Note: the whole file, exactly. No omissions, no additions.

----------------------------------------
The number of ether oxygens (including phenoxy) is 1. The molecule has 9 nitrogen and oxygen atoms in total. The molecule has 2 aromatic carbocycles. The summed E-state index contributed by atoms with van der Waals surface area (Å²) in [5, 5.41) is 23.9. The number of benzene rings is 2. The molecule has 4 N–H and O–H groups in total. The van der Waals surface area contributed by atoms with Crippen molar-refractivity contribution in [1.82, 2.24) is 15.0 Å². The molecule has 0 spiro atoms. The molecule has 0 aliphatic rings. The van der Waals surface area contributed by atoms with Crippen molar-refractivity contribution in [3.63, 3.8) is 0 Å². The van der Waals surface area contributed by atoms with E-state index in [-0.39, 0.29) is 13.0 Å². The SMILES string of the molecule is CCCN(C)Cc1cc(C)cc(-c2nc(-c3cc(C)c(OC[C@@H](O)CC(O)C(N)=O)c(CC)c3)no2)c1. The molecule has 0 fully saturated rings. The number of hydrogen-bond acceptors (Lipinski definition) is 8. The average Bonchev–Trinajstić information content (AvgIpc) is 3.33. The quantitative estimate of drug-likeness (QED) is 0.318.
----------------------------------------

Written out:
The number of ether oxygens (including phenoxy) is 1. The molecule has 9 nitrogen and oxygen atoms in total. The molecule has 2 aromatic carbocycles. The summed E-state index contributed by atoms with van der Waals surface area (Å²) in [5, 5.41) is 23.9. The number of benzene rings is 2. The molecule has 4 N–H and O–H groups in total. The van der Waals surface area contributed by atoms with Crippen molar-refractivity contribution in [1.82, 2.24) is 15.0 Å². The molecule has 0 spiro atoms. The molecule has 0 aliphatic rings. The van der Waals surface area contributed by atoms with Crippen molar-refractivity contribution in [3.63, 3.8) is 0 Å². The van der Waals surface area contributed by atoms with E-state index in [-0.39, 0.29) is 13.0 Å². The SMILES string of the molecule is CCCN(C)Cc1cc(C)cc(-c2nc(-c3cc(C)c(OC[C@@H](O)CC(O)C(N)=O)c(CC)c3)no2)c1. The molecule has 0 fully saturated rings. The number of hydrogen-bond acceptors (Lipinski definition) is 8. The average Bonchev–Trinajstić information content (AvgIpc) is 3.33. The quantitative estimate of drug-likeness (QED) is 0.318.